There comes a time in every man’s life when he is either going to go fishing or do something worse.– Havilah Babcock
I stepped from a white, rippled and dimpled sand bar into tannic-stained water and at that instant, everything was just as it should be. Perhaps I looked a bit amusing: Leather sandals, short pants, navy blue tee and a canvas shoulder bag matching almost exactly the color of my wide-brimmed hat. There would be folks walking through the stream, lying down in the flow there at the rapids later in the day.
But a bamboo fly rod of some eight-and-a-half feet in length and some half-century of accumulated years and wisdom on it hung in my right hand. If anyone was looking, they might have thought I stopped dead in my tracks after that first step into the stream because the water was so cold: It wasn’t actually, it was cool and pleasant.
My fishing partner – best friend and brother since junior high school – didn’t think anything odd about that first pause, I’m sure. A Louisiana boy who spent a number of years working and living in Virginia, he has also grown to know and love fast-moving, chortling, laughing water tumbling down from upper reaches, making its way steadfastly to valleys, rivers and eventually the sea. He also carried a fly rod, a sweet little graphite seven-and-a-half footer.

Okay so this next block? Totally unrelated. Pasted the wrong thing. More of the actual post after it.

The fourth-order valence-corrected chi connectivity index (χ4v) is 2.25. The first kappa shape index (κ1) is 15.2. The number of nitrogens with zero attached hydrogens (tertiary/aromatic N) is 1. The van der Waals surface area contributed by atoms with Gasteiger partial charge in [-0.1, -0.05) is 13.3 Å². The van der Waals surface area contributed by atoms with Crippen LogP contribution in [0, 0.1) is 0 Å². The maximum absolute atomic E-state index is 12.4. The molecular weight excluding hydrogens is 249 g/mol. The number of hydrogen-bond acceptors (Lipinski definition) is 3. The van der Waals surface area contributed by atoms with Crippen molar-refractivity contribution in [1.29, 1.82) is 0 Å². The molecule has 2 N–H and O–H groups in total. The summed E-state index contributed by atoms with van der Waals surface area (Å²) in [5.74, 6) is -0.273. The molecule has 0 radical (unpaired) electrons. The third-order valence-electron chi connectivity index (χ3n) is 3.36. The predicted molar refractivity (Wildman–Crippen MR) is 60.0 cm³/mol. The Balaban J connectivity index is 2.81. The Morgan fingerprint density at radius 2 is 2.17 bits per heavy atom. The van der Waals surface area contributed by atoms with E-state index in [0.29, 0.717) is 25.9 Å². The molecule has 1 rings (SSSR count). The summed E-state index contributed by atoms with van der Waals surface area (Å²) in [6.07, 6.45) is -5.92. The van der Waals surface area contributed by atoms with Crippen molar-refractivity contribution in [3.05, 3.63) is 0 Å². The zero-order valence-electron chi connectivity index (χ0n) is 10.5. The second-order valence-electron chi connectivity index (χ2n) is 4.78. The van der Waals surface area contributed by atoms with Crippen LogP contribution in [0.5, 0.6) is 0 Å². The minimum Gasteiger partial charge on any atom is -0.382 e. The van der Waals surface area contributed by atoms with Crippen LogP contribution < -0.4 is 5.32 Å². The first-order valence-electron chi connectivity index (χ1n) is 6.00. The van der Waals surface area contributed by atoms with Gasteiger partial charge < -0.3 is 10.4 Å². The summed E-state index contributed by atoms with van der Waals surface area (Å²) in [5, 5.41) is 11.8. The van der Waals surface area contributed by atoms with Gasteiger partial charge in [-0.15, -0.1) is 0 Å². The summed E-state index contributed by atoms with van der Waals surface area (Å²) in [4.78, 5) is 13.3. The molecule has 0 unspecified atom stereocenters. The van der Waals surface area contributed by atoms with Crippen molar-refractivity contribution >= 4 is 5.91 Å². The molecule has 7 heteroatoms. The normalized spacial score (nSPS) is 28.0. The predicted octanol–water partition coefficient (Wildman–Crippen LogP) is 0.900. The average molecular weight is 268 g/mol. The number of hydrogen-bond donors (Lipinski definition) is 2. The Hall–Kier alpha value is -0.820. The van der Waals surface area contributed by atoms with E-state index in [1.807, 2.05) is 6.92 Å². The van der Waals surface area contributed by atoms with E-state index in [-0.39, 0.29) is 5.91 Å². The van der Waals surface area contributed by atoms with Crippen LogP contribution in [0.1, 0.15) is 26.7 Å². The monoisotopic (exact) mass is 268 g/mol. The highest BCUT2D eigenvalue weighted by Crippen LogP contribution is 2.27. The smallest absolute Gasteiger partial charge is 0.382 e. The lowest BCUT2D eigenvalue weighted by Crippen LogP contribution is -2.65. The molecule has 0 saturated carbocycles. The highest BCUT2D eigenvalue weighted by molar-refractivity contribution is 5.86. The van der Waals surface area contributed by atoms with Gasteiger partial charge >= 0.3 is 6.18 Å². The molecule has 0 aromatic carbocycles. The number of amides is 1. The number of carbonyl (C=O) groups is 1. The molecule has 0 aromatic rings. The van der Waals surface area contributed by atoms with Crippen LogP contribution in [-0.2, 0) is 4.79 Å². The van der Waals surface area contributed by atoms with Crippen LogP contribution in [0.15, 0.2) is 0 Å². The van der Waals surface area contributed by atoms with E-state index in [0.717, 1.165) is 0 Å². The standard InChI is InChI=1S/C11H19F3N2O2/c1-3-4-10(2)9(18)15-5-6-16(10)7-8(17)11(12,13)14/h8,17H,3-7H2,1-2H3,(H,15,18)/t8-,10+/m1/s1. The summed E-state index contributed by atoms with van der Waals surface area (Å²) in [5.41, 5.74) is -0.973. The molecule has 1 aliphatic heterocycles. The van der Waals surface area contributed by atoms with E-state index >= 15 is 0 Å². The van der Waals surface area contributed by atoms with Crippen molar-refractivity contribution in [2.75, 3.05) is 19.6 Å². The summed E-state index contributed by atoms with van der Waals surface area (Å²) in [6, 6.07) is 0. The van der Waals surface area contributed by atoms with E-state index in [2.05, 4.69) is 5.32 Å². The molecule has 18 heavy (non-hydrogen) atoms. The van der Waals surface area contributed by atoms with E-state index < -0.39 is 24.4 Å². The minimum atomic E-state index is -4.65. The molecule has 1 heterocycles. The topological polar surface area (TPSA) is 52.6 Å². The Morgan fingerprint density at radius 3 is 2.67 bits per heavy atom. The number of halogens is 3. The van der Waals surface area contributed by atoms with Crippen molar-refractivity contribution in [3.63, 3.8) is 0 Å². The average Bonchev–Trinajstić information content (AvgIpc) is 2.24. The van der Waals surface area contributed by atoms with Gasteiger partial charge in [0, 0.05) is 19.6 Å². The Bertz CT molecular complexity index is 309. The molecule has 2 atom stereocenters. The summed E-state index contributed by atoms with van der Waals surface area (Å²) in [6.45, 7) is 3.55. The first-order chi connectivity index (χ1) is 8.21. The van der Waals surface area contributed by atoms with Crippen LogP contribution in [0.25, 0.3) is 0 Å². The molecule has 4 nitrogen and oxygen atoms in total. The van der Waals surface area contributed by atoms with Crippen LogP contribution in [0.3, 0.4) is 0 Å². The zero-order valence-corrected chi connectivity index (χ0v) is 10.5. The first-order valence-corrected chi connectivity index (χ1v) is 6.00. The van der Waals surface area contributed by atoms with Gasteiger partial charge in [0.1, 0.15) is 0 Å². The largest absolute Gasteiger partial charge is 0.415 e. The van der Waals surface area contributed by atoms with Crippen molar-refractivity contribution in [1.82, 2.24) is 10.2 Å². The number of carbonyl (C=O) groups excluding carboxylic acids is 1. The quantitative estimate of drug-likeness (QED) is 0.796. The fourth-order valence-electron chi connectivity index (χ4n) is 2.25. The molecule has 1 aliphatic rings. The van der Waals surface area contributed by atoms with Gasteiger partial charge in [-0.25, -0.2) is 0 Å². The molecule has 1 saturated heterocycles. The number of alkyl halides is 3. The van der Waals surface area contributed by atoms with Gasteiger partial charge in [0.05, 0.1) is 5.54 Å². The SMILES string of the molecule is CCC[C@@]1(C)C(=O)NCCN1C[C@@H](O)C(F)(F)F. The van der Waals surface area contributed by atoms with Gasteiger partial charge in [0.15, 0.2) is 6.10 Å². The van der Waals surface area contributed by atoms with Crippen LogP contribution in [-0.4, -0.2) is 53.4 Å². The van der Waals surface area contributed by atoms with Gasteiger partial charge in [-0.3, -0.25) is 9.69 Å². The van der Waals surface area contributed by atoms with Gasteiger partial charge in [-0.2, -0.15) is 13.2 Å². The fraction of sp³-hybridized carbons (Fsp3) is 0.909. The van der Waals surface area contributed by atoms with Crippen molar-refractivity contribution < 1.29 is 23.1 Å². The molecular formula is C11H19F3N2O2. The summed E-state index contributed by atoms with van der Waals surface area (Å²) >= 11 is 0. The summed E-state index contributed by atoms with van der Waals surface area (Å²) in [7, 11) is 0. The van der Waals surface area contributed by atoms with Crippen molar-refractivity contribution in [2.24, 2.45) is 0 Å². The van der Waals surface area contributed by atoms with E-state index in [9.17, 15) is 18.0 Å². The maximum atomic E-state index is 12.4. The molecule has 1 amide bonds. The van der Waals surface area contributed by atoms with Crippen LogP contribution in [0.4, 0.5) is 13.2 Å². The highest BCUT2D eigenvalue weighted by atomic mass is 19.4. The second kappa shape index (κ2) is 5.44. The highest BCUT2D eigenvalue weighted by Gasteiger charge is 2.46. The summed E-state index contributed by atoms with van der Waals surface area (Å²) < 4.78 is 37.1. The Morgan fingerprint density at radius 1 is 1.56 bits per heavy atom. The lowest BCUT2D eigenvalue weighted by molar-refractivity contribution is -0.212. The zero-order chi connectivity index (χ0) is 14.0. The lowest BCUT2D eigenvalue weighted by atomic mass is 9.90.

Slowly, deliberately, I moved, mid-calf, through the unexpectedly brownish water there at the the creek. Sandstone ledges dropped water quickly, a beautiful and rare section of fast, gurgling water here in Louisiana. We waded upstream, and the way the crisp water resisted my footsteps, the way it wrapped and swirled around my calves dislodged the memory of the parking lot; it scrubbed away the three hours it had taken me to drive there and diluted all the nonsense I had left behind. I stepped up to the tumbling terraces of water, and we made our way to a deeper pool of slower water upstream.
We were disappointed and confused to find the pool brown and stained. There had apparently been more rain upstream at the stream’s headwaters than I realized. In fact, later in the day, a couple of campers would tell us that on Wednesday the creek was roaring over its now-emergent white sand bars that marked most of her bends and meanders.
It was clear before long that the rush of wild water three days earlier had fouled up the fishing. My heart sank. Third time I had made the trek to that beautiful stream, third time virtually skunked.
We fished poppers and hoppers (flies resembling several incarnations of terrestrial and amphibious creatures) for a long time, casting to blow-downs in the streambed, to the under cuts and even into the open spaces of slow, deep pools. I looked upstream at one point and a timber rattlesnake was crossing the creek, floating high and undulating over the surface. He paid me no mind so the creed "live and let live" prevailed, but I admit he made me a little nervous.